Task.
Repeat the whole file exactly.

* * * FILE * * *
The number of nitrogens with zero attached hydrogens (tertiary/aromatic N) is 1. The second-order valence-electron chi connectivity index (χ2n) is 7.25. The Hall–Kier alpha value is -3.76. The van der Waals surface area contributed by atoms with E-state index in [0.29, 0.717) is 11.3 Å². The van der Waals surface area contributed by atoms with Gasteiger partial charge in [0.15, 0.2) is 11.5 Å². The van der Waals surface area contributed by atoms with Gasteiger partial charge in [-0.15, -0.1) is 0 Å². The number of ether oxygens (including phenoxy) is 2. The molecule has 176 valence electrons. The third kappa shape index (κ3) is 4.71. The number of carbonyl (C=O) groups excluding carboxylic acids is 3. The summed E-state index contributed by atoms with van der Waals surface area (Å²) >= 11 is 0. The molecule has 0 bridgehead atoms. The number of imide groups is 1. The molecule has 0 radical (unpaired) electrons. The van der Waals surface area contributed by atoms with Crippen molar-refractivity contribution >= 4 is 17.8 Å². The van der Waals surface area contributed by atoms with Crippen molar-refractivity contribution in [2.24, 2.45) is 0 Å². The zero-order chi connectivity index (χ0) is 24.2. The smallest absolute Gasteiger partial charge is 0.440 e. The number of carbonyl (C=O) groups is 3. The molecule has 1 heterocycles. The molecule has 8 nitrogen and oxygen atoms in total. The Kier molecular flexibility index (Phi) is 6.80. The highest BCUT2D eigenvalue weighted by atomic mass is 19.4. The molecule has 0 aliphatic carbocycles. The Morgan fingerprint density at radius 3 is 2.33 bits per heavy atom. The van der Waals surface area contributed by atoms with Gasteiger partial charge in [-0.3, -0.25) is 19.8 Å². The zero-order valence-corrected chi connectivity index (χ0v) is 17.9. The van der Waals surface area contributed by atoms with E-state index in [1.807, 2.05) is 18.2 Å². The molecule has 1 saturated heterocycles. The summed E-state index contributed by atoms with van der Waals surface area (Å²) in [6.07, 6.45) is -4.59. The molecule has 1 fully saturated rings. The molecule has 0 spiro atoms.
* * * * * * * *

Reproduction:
The number of nitrogens with zero attached hydrogens (tertiary/aromatic N) is 1. The second-order valence-electron chi connectivity index (χ2n) is 7.25. The Hall–Kier alpha value is -3.76. The van der Waals surface area contributed by atoms with E-state index in [0.29, 0.717) is 11.3 Å². The van der Waals surface area contributed by atoms with Gasteiger partial charge in [0.15, 0.2) is 11.5 Å². The van der Waals surface area contributed by atoms with Gasteiger partial charge in [-0.15, -0.1) is 0 Å². The number of ether oxygens (including phenoxy) is 2. The molecule has 176 valence electrons. The third kappa shape index (κ3) is 4.71. The number of carbonyl (C=O) groups excluding carboxylic acids is 3. The summed E-state index contributed by atoms with van der Waals surface area (Å²) >= 11 is 0. The molecule has 0 bridgehead atoms. The number of imide groups is 1. The molecule has 0 radical (unpaired) electrons. The van der Waals surface area contributed by atoms with Crippen molar-refractivity contribution >= 4 is 17.8 Å². The van der Waals surface area contributed by atoms with Crippen molar-refractivity contribution in [2.24, 2.45) is 0 Å². The zero-order chi connectivity index (χ0) is 24.2. The smallest absolute Gasteiger partial charge is 0.440 e. The number of carbonyl (C=O) groups is 3. The molecule has 1 heterocycles. The molecule has 8 nitrogen and oxygen atoms in total. The Kier molecular flexibility index (Phi) is 6.80. The highest BCUT2D eigenvalue weighted by atomic mass is 19.4. The molecule has 0 aliphatic carbocycles. The Morgan fingerprint density at radius 3 is 2.33 bits per heavy atom. The van der Waals surface area contributed by atoms with Gasteiger partial charge in [-0.3, -0.25) is 19.8 Å². The zero-order valence-corrected chi connectivity index (χ0v) is 17.9. The van der Waals surface area contributed by atoms with E-state index in [1.807, 2.05) is 18.2 Å². The molecule has 1 saturated heterocycles. The summed E-state index contributed by atoms with van der Waals surface area (Å²) in [6.07, 6.45) is -4.59. The molecule has 1 fully saturated rings. The molecule has 0 spiro atoms.